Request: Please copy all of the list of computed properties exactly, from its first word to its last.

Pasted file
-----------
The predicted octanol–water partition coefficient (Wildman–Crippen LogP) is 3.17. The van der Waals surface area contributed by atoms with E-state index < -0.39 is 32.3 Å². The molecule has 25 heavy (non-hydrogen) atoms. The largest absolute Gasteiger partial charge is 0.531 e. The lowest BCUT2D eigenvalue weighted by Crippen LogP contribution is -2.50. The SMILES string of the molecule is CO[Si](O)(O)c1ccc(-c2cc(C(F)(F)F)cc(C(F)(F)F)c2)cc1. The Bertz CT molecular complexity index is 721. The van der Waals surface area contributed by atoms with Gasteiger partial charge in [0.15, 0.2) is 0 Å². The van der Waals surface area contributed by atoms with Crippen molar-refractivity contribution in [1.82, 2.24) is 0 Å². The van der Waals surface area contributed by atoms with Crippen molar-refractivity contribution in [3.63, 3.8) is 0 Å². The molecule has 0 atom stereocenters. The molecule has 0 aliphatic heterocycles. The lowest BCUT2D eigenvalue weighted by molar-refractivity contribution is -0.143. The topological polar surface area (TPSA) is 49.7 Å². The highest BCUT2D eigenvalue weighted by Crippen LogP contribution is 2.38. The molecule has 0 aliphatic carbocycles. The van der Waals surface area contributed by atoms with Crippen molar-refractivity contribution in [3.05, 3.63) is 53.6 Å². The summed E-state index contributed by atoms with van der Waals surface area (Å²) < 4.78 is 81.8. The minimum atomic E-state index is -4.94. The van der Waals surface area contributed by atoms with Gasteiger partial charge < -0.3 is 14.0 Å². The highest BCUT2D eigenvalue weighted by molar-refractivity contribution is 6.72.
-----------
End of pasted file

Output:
The predicted octanol–water partition coefficient (Wildman–Crippen LogP) is 3.17. The van der Waals surface area contributed by atoms with E-state index < -0.39 is 32.3 Å². The molecule has 25 heavy (non-hydrogen) atoms. The largest absolute Gasteiger partial charge is 0.531 e. The lowest BCUT2D eigenvalue weighted by Crippen LogP contribution is -2.50. The SMILES string of the molecule is CO[Si](O)(O)c1ccc(-c2cc(C(F)(F)F)cc(C(F)(F)F)c2)cc1. The Bertz CT molecular complexity index is 721. The van der Waals surface area contributed by atoms with Gasteiger partial charge in [0.15, 0.2) is 0 Å². The van der Waals surface area contributed by atoms with Crippen molar-refractivity contribution in [1.82, 2.24) is 0 Å². The van der Waals surface area contributed by atoms with Crippen molar-refractivity contribution in [3.63, 3.8) is 0 Å². The molecule has 0 atom stereocenters. The molecule has 0 aliphatic heterocycles. The lowest BCUT2D eigenvalue weighted by molar-refractivity contribution is -0.143. The topological polar surface area (TPSA) is 49.7 Å². The highest BCUT2D eigenvalue weighted by Crippen LogP contribution is 2.38. The molecule has 0 aliphatic carbocycles. The van der Waals surface area contributed by atoms with Crippen molar-refractivity contribution in [3.05, 3.63) is 53.6 Å². The summed E-state index contributed by atoms with van der Waals surface area (Å²) < 4.78 is 81.8. The minimum atomic E-state index is -4.94. The van der Waals surface area contributed by atoms with Gasteiger partial charge < -0.3 is 14.0 Å². The highest BCUT2D eigenvalue weighted by molar-refractivity contribution is 6.72.